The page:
Most homes need more than one type of baby safety gate
When erected between doorways, at the top or bottom of a stairwell, or in front of household features such as hearths and media centers, a good baby gate can prevent your child from being hurt and prevent damage to your valuables. According to experts, different locations often require different types of gates:
Pressure-mounted baby safety gates provide a stable barrier between two walls or in a doorway without requiring drilling into walls for mounting. Pressure-mounted gates, while generally strong, are not recommended for use at the top of stairs because they are not as stable as hardware-mounted gates. Even though you don't have to drill holes, these gates can pull paint off when removed or tightened, and they may damage drywall.
Hardware-mounted baby safety gates are attached directly into a wall or banister using bolts, providing a strong solution for blocking off the top of a stairwell or other opening where falling is a hazard. While these gates do require permanent mounts, many of the gates can be removed from the wall mounts when not in use.
Child enclosures are usually made up of interlocking panels that create a playpen or can be arranged to enclose specific areas, such as a hearth, media center or Christmas tree. Child enclosures can often be wall mounted, but typically they are used as freestanding barriers.
Not all gates are safe. Safety gates have been used for decades to keep babies and toddlers out of adult-only areas, but some gate styles pose hazards in themselves. Accordion-style gates with diamond shaped spaces between the slates can pose entrapment hazards and provide young adventures with footholds for climbing. Experts don't recommend using this style of gate even, if it meets current ASTM standards. (ASTM was formerly known as the American Society for Testing and Materials.) Gates with horizontal slats can also provide young climbers with footholds, making them unsafe. Pressure mounted gates, while great for the bottom of a stairway or a doorway, should never be used at the top of stairs.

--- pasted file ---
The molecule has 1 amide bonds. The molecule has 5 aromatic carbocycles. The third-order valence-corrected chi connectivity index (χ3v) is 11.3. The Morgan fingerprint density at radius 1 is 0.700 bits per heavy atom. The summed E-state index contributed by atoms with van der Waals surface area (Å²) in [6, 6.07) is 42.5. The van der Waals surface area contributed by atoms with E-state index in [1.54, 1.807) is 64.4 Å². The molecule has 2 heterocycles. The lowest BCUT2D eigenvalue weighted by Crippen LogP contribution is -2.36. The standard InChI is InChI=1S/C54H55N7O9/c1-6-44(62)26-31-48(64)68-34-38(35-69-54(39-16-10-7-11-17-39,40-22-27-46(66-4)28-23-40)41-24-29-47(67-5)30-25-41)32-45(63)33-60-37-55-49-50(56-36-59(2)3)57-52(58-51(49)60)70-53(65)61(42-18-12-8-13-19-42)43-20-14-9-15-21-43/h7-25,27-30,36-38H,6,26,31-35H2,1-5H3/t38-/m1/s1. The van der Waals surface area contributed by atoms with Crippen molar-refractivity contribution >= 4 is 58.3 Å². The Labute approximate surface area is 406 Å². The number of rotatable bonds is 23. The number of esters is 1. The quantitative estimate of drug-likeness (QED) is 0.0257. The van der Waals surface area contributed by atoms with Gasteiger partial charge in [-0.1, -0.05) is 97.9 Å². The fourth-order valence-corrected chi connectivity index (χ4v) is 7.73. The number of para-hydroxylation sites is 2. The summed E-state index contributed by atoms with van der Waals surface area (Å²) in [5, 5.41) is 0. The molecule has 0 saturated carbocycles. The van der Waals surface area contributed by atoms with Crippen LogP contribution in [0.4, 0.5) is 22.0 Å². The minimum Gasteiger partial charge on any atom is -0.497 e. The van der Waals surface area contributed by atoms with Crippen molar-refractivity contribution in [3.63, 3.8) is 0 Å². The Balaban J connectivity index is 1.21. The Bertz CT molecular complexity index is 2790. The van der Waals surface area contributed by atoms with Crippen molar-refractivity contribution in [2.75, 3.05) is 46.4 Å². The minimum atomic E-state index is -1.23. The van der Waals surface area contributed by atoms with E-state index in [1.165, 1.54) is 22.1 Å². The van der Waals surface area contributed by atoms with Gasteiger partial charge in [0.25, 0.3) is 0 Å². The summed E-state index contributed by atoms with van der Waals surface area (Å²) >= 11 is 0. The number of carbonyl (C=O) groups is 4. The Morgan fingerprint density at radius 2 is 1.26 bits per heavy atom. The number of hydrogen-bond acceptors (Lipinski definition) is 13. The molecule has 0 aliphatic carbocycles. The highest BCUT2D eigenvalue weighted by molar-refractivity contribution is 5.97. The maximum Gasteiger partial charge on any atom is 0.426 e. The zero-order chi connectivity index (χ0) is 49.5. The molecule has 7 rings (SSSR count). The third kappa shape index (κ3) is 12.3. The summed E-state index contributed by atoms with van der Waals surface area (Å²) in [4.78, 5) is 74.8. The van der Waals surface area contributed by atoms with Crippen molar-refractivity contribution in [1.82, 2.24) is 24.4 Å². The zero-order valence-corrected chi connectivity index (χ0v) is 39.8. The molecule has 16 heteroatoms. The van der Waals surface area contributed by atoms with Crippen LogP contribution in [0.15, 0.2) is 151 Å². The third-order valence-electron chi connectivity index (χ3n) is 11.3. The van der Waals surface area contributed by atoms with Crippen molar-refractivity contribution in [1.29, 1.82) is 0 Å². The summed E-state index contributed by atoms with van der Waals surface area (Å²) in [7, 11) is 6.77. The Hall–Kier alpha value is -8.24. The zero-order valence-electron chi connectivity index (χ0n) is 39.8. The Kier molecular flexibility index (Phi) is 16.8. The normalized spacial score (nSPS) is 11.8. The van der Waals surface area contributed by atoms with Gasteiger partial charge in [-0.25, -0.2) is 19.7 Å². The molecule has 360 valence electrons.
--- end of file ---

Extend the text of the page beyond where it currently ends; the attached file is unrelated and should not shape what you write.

Gates are not a substitute for supervision. You may be tempted to rely on safety gates for older toddlers, but they are recommended only for infants from 6 to 24 months of age. Toddlers older than 24 months can and will climb gates -- even the high ones, which is a particular hazard at the top of stairs. An extra-tall gate may help extend the usable life of the gate, but they still should be used only with supervision.
ConsumerSearch has analyzed a number of expert reviews and hundreds of owner reviews to evaluate the safety, ease of use and specialty features of basic baby safety gates, as well as baby gates for the top of stairs and wide gates for specialized areas. The result is our picks for the best baby safety gates for baby proofing your home.
Best Baby Gates
The best safety gate is secure and convenient
Almost every home with infants or young toddlers will have a pressure-mounted safety gate to wall off a kitchen, bathroom or other busy area of the house. Experts agree that safety gates are a child-proofing necessity, but they also say they're safest when used consistently by the adults in the home. Adults can open The First Years Hands Free Gate by pressing down on a pedal, but the pedal is too difficult to for a child to operate, allowing adults safe passage with full hands. The gate can be kicked closed and provides a reassuring click to signal that it has latched. Parents say that as long as you keep the gate properly tensioned, it is strong and reliable.
However, the Hands-Free Gate is not the most versatile. It is available only in white metal, and there is only one extension available, limiting its span to a maximum of 43 inches. By contrast, the KidCo Gateway and Dreambaby Swing Closed Security Gate can be extended to fit openings of up to 73.5 inches and 111 inches, respectively. The KidCo Gateway and the Dreambaby Swing Closed Security Gate both offer extra-tall models for larger toddlers and are available in white or black metal. These gates can also be mounted at the bottom of stairs with an adaptor that allows you to secure the gate to stairway spindles.
According to both consumers and experts, the KidCo Gateway and Dreambaby Swing Closed systems are strong and reliable when properly installed. The Dreambaby gate swings closed automatically, which parents say is great in households with older children who may forget to close the gate. While all three of these gates have bidirectional doors, parents say that the Hands-Free Gate and the Gateway Gate have nice large openings, while the Swing Closed Gate is narrower.
Unlike the Hands Free Gate, the Gateway and Swing Closed gates have to be opened by hand, making The First Years Hands Free Gate a top choice for convenience and safety.